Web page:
Except for, maybe, pencils.
Mecier doesn't recall how he and Jaina Davis decided on pencils for the hallway (Davis has, in fact, always preferred pens), but once it was decided, there was no going back. Graphite, rubber, and wood would become the primary media for the walls, banisters, ceiling, doors, and window frames, rising up three stories over the course of five years.
In another town, this could be proudly considered the lifetime work of an office-supply maniac: Faux-flocked bordello "pencilpaper" wall finishing gives way to more respectable green and gold, with white pencil trim. A photo-perfect pencil portrait of Davis in old-lady drag peers over a garden of pencil pinwheels and pencil sunflowers growing out of pencil-sharp grass in the crown molding. Wind chimes made of rulers and fringe made of mechanical pencils hang from a ceiling covered in a kaleidoscope of geometric shapes of varying hues. A cactus forest of compasses sticks out of one corner, near elegant wall sconces made of pencils, for holding pencils and a built-in notepad where a message from Davis is still scribbled. "Jason, whatcha gonna do wit dat windah?" it reads. The window frame emerges, looking like Indian beadwork, light catching the metal rings around the eraser tips. Overhead, a giant yellow arrow demands attention against a motley background. Polka dots and art deco flowers; butterflies and castle turrets; recessed cubbyholes and harlequin wainscoting; doors covered in erasers and running boards decorated with playing-card suits; on and on it goes, until, at the top of the third flight of stairs, we come to a small picture frame holding a children's song written by 19th-century composer E.O. Excell. It's called "The Pencil's Lament."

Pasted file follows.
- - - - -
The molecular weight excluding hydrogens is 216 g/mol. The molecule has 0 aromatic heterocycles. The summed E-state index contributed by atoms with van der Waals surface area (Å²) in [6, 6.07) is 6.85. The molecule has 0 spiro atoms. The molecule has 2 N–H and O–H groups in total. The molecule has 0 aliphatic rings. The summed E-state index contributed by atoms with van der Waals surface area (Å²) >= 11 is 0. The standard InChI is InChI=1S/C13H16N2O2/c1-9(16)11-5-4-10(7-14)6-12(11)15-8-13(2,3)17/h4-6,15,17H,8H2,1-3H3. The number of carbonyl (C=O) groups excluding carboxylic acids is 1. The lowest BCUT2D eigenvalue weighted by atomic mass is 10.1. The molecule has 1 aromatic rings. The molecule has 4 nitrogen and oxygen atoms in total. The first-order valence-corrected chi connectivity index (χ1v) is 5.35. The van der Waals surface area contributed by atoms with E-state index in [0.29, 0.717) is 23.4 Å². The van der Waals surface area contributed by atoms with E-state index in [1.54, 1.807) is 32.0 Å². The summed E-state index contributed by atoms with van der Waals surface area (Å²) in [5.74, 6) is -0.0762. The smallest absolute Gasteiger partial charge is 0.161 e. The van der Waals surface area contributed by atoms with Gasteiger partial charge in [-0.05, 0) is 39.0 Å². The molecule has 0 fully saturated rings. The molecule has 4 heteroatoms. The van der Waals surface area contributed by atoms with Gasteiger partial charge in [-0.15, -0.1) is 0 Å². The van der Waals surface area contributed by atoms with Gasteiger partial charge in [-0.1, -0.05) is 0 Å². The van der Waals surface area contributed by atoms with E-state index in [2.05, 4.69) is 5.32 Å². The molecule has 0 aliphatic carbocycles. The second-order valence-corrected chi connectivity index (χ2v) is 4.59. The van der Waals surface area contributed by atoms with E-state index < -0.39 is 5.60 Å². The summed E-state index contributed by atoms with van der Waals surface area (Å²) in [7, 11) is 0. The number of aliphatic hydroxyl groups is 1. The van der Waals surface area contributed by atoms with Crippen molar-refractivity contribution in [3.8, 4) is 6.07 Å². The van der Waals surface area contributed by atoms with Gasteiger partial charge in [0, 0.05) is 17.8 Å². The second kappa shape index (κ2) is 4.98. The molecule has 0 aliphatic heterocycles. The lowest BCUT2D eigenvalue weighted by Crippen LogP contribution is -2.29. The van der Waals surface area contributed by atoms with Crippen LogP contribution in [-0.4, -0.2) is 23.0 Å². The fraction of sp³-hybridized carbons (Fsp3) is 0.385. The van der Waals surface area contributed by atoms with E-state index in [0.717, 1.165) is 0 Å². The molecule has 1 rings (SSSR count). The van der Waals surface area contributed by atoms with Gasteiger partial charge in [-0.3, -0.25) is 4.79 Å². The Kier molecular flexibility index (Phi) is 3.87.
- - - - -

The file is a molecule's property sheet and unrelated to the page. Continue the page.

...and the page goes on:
"No other creature carries/ With it, at all times/ The source of its/ Own negation," go the lyrics.
Mecier chuckles and opens a cardboard box, withdrawing a big handful of pencils.
"Just some last little details," he says with a smile.